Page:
This past summer I read (and greatly enjoyed) The Emperor's Children by Claire Messud. While poking through a wonderful used bookstore this summer, I found a copy of an earlier Messud novel, The Last Life.
Last night I fell into the most visceral of passages from The Last Life, and for one who simply adores outdoor markets/farmer's markets of any kind, Messud's lush description of an outdoor market in Algiers is too delirious not to post/read:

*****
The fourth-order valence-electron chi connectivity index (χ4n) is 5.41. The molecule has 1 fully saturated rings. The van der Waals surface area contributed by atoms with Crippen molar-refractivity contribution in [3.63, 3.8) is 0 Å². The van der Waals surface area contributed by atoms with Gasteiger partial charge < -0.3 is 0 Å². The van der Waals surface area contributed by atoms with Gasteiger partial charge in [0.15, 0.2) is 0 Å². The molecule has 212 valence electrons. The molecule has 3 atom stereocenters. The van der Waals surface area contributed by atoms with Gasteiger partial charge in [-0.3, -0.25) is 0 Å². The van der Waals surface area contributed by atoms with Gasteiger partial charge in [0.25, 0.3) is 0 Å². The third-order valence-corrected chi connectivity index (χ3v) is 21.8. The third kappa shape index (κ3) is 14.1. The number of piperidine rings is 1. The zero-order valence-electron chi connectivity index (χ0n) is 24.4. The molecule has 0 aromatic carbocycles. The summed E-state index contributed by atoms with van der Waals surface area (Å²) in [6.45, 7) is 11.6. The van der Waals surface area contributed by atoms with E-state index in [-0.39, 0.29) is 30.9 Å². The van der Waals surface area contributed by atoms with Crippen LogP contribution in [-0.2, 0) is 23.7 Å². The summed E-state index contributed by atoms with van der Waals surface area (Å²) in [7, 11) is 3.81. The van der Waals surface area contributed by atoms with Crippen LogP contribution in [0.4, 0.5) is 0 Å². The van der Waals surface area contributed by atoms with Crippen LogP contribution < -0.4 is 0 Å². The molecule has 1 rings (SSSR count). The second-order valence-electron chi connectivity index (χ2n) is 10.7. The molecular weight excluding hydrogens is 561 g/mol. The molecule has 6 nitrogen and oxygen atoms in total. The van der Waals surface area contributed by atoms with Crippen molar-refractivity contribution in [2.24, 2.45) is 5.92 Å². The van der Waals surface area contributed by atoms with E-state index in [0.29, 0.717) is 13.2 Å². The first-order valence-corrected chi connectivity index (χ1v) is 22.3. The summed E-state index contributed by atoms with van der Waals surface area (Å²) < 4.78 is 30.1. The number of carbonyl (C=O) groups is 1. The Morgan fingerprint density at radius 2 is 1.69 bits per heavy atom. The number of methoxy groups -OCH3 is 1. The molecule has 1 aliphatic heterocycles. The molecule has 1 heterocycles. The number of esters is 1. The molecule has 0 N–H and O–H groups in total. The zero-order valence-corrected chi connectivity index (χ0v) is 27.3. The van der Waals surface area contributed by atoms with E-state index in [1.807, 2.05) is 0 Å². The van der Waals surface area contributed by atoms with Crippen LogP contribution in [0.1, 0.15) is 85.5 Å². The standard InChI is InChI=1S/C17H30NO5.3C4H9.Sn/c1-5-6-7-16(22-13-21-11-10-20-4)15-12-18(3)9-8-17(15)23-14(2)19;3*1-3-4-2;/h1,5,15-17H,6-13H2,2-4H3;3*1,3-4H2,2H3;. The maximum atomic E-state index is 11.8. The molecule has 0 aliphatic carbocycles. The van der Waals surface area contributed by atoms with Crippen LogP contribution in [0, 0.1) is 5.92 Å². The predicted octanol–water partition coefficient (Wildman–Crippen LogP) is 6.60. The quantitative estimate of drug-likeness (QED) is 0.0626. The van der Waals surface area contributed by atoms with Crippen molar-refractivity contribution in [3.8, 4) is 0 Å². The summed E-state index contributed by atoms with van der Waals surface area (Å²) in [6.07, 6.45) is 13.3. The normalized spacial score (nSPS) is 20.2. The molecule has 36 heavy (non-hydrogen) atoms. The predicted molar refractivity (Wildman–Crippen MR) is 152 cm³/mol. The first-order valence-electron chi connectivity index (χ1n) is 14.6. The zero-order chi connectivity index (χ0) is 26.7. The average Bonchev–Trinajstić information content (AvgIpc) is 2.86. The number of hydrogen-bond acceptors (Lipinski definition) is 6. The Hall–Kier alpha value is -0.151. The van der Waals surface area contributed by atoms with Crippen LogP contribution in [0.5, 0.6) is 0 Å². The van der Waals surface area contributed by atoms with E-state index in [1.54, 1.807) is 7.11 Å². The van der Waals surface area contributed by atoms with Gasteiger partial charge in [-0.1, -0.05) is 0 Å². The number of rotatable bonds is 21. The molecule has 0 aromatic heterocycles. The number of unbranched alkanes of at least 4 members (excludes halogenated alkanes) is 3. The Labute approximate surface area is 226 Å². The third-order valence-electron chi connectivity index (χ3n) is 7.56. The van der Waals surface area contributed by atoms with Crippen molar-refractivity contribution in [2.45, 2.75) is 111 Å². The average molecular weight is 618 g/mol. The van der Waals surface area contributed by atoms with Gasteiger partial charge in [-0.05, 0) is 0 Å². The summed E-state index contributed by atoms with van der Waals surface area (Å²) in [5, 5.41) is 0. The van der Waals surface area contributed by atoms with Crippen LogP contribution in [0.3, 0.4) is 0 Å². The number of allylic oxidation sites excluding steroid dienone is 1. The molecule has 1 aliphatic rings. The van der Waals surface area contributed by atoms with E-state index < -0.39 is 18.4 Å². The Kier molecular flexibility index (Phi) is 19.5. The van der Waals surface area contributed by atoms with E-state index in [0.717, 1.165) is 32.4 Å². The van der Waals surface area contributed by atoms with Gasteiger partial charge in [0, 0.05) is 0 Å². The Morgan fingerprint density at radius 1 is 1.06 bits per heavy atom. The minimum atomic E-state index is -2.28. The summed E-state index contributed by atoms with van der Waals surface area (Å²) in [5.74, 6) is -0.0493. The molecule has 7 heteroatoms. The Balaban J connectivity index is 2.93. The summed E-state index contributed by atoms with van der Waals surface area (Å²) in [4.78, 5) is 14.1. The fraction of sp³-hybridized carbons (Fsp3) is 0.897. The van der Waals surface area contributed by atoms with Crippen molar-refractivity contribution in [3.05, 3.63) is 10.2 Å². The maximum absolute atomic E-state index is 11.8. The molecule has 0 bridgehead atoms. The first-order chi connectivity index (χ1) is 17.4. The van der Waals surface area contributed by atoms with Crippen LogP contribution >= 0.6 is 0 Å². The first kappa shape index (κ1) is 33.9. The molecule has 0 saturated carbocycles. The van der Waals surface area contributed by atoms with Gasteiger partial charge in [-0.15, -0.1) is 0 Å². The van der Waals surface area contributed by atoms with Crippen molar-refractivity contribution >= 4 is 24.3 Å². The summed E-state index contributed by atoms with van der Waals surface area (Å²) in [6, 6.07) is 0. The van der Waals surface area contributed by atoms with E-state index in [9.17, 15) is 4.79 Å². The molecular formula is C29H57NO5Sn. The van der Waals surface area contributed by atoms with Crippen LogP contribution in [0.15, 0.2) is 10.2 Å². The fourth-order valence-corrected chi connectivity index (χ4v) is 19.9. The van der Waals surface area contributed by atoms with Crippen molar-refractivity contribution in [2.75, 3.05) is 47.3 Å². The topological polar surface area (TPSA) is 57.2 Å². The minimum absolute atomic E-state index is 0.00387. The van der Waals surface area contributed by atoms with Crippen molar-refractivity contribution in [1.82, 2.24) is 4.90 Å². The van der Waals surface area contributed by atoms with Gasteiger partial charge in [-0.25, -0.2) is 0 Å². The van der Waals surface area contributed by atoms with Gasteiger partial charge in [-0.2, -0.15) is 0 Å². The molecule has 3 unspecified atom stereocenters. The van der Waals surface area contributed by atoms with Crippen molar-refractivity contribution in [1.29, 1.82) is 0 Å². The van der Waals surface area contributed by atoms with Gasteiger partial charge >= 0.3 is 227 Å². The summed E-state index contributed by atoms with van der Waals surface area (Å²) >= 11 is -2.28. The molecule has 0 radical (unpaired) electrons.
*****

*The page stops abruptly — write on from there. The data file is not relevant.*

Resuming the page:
"The visiting hawkers arranged themselves in front of these sleepy shopfronts in an implacable order prescribed by long tradition, mysterious to the uninitiated. There were vegetable men and fruit women and stalls selling both, blushing mounds of peaches alongside plump and purple eggplants, exuberant fronded skirts of frisee salads cozying next to succulent crimson cherries, pale, splayed organs of fennel pressing their ridged tubes and feathered ends up against the sugar-speckled, wrinkled carcasses of North African dates. There were florists whose misted anemones and roses glistened as if it were dawn, and the cheese vendors' ripe piles, wares which, from behind glass, leaked their fetid and enticing stinks out into the crowd. There were olive men and herb men, buckets of punchent rosemary and spiky bay leaves, cheesecloth sachets of lavender, blue bottles of rose and orange water, and teas for almost every ailment--for tension and bad skin and insomnia and constipation. There were tables of candlesticks and salad servers and pickle tongs; there were great strings of garlic and waxy pyramids of lemons. At the bottom, near the quay, the fishmongers sold their bullet-eyed, silver-skinned, slippery catch, blood-streaked fillets and orbed, scored steaks, milky scallops and encrusted oysters, all laid out on trays on ice in the morning sun, their rank fishiness rising in the air with the day's temperature; while opposite them, in their own corner, a family of young brothers hawked cheap women's clothes and glittering baubles, shiny earrings and gilded anklets, leopard-print leggings and lurid synthetic T-shirts with sequin lionesses, or fringed white vinyl jerkins with matching cowboy boots, all manner of sartorial novelties whose rampant success could be gauged from the ensembles of the women out shopping."